If it were to happen today, it might make for riveting reality TV. Two celebrated philosophers — Ludwig Wittgenstein and Karl Popper — in a confrontation at the Cambridge Union on October 25, 1946.
The ambitious Popper, fresh from publishing the English translation of The Open Society and Its Enemies, had come to give an academic paper critical of Wittgenstein’s approach to ethics. The eminent Wittgenstein, seated by the fire, eventually picked up a poker from the grate and may or may not have threatened Popper with it during an argument about the nature of moral ideas.
Eyewitness accounts of the encounter differ in many details. Bertrand Russell, Stephen Toulmin, and the other luminaries present could not agree afterwards whether the poker was red-hot, or whether Wittgenstein actually brandished it. Popper himself later claimed he had told Wittgenstein to his face that an example of a self-evident moral principle was “Never threaten visiting speakers with pokers.” Others recall Wittgenstein leaving the Cambridge Union before Popper’s remark was made. All agree, however, that an acrimonious meeting took place, at which Wittgenstein picked up a poker.
Drawing on the research conducted by David Edmonds and John Edinow, the theologian N.T. Wright uses this incident to illustrate how so many of the conventional arguments against the truth of the Gospel accounts of Jesus’s death and resurrection are so off the mark. The fact that the Gospels differ in various details, and were not written down until about fifty years after the events they describe, does not mean that nothing happened. To the contrary, as a matter of evidentiary method, the differences suggest that something did happen — something too unpredictable and paradigm-breaking to be dimissed as merely the concoction of early Christians cooking the historical books.
Rereading the various accounts of the passion story during Holy Week, I tried to keep Wittgenstein’s poker in mind. Take, for example, the insightful centurion, who in the synoptic gospels speaks a word of affirmation immediately after the crucifixion. In Mark, the centurion says, “Truly, this man was God’s son.” In Matthew, the statement is essentially the same, but is uttered only after the occurrence of an earthquake Mark doesn’t mention. Luke, too, has a somewhat different emphasis, having the centurion say, “Certainly this man was innocent," using a Greek word (diakaios) whose connotations go well beyond the legalities of guilt or innocence to the realm of justice and right relationship with God. In John, the non-synoptic gospel, the figure of the centurion does not appear.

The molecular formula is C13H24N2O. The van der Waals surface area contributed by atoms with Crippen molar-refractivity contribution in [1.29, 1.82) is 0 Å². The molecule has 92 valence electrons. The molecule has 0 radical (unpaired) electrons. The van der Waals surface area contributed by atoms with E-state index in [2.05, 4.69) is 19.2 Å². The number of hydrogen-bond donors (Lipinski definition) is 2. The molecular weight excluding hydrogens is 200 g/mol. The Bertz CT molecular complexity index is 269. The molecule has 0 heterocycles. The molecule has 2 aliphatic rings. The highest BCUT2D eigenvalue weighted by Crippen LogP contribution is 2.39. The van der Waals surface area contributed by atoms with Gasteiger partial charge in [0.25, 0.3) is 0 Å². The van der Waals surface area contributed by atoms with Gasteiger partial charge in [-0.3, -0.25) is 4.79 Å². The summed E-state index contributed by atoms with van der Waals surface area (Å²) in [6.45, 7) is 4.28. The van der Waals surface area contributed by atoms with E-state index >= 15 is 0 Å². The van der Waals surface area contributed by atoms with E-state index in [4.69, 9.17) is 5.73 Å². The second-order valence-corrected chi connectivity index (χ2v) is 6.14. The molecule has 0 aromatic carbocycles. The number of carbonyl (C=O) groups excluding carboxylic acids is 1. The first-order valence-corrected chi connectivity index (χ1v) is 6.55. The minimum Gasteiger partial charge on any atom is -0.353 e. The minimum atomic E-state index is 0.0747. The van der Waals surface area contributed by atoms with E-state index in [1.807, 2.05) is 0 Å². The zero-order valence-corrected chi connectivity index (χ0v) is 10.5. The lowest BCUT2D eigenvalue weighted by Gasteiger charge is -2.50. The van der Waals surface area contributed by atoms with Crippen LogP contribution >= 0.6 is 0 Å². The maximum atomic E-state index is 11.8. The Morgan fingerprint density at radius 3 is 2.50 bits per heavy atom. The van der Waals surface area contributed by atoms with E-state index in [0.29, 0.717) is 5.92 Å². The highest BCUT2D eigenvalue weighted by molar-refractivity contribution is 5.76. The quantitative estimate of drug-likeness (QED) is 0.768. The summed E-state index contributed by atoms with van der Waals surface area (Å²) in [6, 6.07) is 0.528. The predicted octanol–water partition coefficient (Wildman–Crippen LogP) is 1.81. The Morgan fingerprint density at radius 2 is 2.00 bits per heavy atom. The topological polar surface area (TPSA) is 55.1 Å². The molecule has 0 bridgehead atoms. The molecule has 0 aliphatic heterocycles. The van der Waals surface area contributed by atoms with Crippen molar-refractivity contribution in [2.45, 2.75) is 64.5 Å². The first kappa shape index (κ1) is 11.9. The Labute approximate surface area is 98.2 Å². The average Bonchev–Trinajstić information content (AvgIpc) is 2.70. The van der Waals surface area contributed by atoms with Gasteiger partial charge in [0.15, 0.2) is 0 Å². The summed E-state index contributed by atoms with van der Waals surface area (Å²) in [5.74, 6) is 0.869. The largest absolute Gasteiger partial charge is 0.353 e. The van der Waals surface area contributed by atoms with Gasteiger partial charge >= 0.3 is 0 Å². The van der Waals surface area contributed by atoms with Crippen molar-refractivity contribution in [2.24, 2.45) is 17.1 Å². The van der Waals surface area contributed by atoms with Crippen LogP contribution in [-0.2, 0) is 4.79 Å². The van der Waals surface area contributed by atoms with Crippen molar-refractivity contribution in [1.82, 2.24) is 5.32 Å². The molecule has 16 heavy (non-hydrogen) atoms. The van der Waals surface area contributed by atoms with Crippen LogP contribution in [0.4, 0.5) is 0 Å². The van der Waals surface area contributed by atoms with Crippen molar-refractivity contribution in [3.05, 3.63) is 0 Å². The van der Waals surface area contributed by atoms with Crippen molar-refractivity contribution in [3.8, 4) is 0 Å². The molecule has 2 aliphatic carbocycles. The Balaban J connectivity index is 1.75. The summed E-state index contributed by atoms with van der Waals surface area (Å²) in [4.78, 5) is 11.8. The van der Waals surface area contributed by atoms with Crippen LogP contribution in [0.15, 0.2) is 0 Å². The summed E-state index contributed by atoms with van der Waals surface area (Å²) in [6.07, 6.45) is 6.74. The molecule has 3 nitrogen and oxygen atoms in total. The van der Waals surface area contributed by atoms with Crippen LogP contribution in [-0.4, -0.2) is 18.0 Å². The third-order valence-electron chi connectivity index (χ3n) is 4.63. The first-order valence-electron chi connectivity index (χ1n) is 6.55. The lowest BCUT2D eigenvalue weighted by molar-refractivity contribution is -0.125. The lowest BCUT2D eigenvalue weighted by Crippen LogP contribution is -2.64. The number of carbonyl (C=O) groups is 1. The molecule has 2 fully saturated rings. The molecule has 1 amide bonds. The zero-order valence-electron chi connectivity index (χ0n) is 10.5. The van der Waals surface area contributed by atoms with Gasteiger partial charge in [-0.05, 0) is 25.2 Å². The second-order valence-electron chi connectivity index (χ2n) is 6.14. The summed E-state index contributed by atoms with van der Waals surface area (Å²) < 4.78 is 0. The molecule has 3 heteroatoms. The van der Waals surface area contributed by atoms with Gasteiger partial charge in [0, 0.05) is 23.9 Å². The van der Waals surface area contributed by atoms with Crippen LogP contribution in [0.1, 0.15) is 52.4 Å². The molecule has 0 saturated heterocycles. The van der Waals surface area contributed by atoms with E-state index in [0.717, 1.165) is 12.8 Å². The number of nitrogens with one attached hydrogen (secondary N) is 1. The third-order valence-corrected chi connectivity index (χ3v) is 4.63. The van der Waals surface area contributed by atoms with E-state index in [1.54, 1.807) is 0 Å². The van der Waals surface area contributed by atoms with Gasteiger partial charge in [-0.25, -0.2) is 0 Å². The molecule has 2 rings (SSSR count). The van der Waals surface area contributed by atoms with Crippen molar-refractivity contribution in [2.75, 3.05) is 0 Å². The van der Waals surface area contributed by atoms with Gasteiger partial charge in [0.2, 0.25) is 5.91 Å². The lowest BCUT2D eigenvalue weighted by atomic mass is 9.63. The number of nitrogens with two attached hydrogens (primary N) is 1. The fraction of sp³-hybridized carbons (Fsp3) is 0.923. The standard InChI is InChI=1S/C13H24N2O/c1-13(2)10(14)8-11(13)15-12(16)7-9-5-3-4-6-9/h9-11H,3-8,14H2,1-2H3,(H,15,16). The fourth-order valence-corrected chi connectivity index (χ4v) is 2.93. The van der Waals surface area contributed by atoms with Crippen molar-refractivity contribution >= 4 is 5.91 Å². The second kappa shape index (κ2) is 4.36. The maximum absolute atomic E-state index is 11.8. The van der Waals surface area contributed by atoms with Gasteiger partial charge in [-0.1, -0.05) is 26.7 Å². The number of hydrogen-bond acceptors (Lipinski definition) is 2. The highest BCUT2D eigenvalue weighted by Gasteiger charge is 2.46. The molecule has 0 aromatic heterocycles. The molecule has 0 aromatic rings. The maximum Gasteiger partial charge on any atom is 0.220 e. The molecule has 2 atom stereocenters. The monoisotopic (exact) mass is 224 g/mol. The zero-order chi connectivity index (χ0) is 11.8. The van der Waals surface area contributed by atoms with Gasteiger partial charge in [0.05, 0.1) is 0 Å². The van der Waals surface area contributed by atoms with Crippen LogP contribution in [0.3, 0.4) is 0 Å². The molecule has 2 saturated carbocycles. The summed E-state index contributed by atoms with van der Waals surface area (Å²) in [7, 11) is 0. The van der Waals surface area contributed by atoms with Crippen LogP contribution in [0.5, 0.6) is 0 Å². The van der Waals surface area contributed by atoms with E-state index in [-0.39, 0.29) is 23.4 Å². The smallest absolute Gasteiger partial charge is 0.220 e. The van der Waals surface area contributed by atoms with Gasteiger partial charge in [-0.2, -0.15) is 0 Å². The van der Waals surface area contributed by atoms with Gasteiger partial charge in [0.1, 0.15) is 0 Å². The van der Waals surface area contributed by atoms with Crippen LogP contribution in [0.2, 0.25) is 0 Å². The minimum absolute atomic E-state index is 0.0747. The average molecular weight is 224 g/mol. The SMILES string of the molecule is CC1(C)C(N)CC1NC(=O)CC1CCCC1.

The divergence in the Gospel narratives doesn’t mean the underlying story of the empty tomb and a risen Christ is at heart a tall tale spread by a vast conspiracy. To the contrary, when one examines the evidence of the eyewitnesses, as reflected in an oral tradition recorded two generations later, and analyzes it in the context of what we know about the first-century Jewish world, the opposite inference is the more likely one. As Wright shows in Surprised by Hope, that world was most certainly not expecting the resurrection of one person as an event to usher in a new historical reality. Yet if something unprecedented didn’t happen, why did the usual Roman repression not succeed in vilifying the victim yet again? Why was the world, for so many, now turned upside down?
Ultimately, the answer to these questions depends on faith, not appeals to history. Wittgenstein’s poker, whether red-hot or not, is a useful analytical tool to help keep history from becoming a stumbling block that gets in the way of faith. I'm reminded of this pssage in T,.S. Eliot's East Coker:
"There is, it seems to us,
At best, only a limited value
In the knowledge derived from experience,
The knowledge imposes a pattern, and falsifies,
For the pattern is new in every moment
And every moment is a new and shocking
Valuation of all we have been."
Jesus put it more directly: "Behold, I make all things new."